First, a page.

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Holdovers Controversy


We’re after the Oscars now, so I guess this is last year’s news? There was a big article in Variety where the screenwriter of an unproduced script, Frisco, alleged that Alexander Payne’s acclaimed film The Holdovers rips it off.


The writer put together an elaborate memo (embedded in the Variety piece) detailing all the similarities.


There was also an article in The Wrap pushing back against the idea.


My first and foremost feeling is that I’m glad I am nowhere near this controversy.


My second thought is that I started to read the writer’s memo...and while there was a lot of evidence presented, when I looked at the individual examples (comparing page to page), they seemed kinda vague.


I wrote earlier how my writing partner and I, several years ago, wrote (and actually got optioned) a sci-fi pilot that was the same concept as Free Guy. It was a total coincidence. I know for a fact from the calendar there was no way we knew about Free Guy, and the Free Guy writer knew about us.


But I know from that experience that similar concepts lend themselves to similar ideas in execution. The material only has so many places to go.


The situation with The Holdovers is different because there is specific evidence that Alexander Payne was twice submitted, and passed on, the Frisco script.


So that’s kind of damning.


It’s also super weird. I find it hard to believe that Payne would have instructed the screenwriter of The Holdovers to keep referencing an unproduced script as a model. Everybody knows of the trouble you can get in when you do this.


I started to write more about this, but don’t want to speculate. It’s just weird. And sort of sad.


Also sad is that The Holdovers is apparently really great, but it’s streaming on Peacock, and I draw the line at subscribing to Peacock.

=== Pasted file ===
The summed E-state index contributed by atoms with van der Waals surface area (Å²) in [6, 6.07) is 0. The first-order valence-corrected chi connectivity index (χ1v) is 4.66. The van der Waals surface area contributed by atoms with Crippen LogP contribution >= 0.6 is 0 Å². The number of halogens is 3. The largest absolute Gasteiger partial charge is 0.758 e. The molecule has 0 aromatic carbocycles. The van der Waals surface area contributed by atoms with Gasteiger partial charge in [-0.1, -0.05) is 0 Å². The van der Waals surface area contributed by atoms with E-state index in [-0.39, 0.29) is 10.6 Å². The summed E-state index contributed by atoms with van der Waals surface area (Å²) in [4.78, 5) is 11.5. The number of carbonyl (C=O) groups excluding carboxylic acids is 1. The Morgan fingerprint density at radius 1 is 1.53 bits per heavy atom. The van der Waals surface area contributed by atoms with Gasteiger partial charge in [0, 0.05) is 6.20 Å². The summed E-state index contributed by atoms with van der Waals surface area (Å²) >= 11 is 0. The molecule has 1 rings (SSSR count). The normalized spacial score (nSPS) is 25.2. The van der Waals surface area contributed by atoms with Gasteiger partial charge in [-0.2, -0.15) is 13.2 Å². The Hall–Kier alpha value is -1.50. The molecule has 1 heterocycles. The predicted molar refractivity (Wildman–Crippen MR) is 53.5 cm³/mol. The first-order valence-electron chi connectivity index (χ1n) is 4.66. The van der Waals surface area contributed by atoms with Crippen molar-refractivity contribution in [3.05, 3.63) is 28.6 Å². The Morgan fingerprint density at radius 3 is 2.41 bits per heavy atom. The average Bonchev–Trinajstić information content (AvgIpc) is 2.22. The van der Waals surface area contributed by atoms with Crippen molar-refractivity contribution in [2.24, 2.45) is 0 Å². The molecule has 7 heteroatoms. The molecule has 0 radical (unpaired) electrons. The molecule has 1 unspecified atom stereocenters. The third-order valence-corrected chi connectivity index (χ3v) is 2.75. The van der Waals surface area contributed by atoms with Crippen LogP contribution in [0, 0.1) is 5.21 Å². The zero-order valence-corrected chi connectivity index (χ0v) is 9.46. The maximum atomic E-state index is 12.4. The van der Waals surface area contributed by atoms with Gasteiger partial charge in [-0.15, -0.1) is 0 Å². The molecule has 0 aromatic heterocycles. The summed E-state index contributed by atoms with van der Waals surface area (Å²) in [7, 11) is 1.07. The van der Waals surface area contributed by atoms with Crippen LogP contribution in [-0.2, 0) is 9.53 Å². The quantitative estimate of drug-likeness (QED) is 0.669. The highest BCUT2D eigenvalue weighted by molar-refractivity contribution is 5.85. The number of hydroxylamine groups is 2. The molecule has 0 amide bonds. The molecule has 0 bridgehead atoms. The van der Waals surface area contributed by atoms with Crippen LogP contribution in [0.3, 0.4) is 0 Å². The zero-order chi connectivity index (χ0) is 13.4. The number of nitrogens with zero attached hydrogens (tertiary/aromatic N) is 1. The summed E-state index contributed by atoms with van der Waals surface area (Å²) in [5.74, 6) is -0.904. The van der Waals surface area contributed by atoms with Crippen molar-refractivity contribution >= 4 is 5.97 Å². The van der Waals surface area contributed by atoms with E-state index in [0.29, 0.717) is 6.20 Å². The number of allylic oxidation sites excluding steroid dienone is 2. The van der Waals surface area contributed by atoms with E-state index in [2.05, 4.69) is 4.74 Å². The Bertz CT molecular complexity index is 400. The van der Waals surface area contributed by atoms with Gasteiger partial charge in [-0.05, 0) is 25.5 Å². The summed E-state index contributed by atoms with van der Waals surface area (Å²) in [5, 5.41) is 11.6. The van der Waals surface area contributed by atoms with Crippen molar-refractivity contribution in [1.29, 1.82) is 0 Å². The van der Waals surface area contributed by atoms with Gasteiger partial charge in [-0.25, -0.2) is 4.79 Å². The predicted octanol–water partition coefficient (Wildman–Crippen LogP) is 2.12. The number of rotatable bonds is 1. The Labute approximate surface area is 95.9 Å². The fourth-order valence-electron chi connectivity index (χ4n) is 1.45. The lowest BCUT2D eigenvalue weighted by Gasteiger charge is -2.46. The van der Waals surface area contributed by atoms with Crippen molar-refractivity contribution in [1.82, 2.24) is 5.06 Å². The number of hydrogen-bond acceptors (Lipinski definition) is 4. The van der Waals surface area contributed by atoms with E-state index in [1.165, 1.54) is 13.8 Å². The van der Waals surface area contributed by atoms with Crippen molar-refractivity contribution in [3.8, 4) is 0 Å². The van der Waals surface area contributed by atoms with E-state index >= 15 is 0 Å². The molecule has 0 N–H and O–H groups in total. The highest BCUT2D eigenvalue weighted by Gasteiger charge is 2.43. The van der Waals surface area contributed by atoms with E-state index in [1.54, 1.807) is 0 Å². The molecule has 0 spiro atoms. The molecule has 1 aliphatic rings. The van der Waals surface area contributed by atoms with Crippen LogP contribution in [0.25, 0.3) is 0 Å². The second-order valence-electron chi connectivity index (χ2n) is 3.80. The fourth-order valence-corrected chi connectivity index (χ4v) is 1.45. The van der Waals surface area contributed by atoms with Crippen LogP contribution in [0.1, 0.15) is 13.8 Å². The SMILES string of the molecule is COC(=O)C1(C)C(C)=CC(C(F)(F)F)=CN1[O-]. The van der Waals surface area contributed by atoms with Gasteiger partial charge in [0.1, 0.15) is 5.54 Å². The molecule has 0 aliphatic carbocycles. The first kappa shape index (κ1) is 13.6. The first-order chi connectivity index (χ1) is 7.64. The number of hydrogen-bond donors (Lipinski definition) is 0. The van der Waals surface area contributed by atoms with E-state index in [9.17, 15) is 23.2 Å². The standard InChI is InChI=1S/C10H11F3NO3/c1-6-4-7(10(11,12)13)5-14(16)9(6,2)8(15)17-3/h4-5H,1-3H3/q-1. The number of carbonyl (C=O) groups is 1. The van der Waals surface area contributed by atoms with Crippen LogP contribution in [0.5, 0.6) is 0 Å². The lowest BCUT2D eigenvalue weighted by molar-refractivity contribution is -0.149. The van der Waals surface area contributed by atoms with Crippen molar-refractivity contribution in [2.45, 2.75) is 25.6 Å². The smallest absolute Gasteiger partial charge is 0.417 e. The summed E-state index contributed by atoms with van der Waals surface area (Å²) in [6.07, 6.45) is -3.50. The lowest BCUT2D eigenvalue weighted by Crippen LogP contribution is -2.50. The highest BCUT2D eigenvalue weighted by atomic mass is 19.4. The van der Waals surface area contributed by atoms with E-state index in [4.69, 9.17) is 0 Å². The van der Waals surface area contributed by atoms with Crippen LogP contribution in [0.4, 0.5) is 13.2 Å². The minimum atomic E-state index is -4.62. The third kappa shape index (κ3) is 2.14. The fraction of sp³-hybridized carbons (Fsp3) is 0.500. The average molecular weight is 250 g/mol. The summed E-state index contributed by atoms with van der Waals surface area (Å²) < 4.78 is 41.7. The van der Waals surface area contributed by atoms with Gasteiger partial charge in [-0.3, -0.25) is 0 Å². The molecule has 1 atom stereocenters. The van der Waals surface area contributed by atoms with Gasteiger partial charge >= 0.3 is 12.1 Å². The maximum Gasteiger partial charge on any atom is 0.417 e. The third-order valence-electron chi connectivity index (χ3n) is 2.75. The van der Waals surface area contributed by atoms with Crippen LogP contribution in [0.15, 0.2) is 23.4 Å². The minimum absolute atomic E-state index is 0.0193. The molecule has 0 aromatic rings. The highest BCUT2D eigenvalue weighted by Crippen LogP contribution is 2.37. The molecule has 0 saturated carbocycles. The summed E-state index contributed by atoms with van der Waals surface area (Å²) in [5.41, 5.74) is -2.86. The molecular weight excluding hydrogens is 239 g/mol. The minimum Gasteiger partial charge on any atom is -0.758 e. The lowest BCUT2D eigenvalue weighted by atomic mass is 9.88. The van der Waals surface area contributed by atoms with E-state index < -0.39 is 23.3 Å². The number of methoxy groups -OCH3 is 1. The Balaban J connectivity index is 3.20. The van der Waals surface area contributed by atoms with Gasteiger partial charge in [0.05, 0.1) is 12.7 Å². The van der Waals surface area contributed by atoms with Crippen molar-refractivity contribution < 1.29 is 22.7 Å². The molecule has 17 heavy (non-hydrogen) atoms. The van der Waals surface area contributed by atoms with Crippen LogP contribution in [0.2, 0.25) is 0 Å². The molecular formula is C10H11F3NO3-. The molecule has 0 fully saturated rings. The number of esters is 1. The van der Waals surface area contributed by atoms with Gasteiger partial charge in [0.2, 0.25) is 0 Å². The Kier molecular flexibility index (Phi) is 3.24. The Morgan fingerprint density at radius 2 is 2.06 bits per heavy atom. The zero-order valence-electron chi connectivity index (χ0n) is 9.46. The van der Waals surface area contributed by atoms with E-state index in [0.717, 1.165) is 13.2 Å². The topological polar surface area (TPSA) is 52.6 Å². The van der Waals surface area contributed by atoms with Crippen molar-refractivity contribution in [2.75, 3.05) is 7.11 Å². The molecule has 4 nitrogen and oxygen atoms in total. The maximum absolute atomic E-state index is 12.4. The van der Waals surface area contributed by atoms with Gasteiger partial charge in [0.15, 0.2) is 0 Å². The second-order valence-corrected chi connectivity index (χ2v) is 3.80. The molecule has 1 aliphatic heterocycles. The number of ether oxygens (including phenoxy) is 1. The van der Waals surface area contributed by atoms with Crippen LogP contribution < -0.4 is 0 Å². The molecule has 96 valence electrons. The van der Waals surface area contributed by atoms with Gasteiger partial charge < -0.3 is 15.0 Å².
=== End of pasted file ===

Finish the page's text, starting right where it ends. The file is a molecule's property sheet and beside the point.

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One would assume that the rather lengthy document contains the most egregious examples of plagiarism. After all, you want to hook the reader so that they'll take the time to dig even further.


So, I kept scrolling and reading and looking for examples of "obvious and blatant" examples of plagiarism, but I never did find them. It ended up being an exercise in frustration. Yes, there are similar beats (or beat structures), but you can find similar beats in almost all good screenplays - that's part of what makes them great. Good scripts - especially those both character and dialogue based - share certain rhythms, not only because that's part of the craft, but because that's part of how human…

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I thought so, too.

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Neil Bulk
Neil Bulk
Mar 13

If you don't want to subscribe to Peacock you can rent it from Apple.


https://itunes.apple.com/us/movie/the-holdovers/id1713434224

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So buy it in physical media. It's that good.

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The real scandal here is Da'Vine Joy Randolph winning the Best Supporting Actress Oscar for a very average performance. I think you refer to this sort of thing as DEI in the USA.

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Listen to Jethro Tull's "We Used to Know" released in 1969. Then listen to the Eagle's "Hotel California" released in 1977. Purely coincidence of course.

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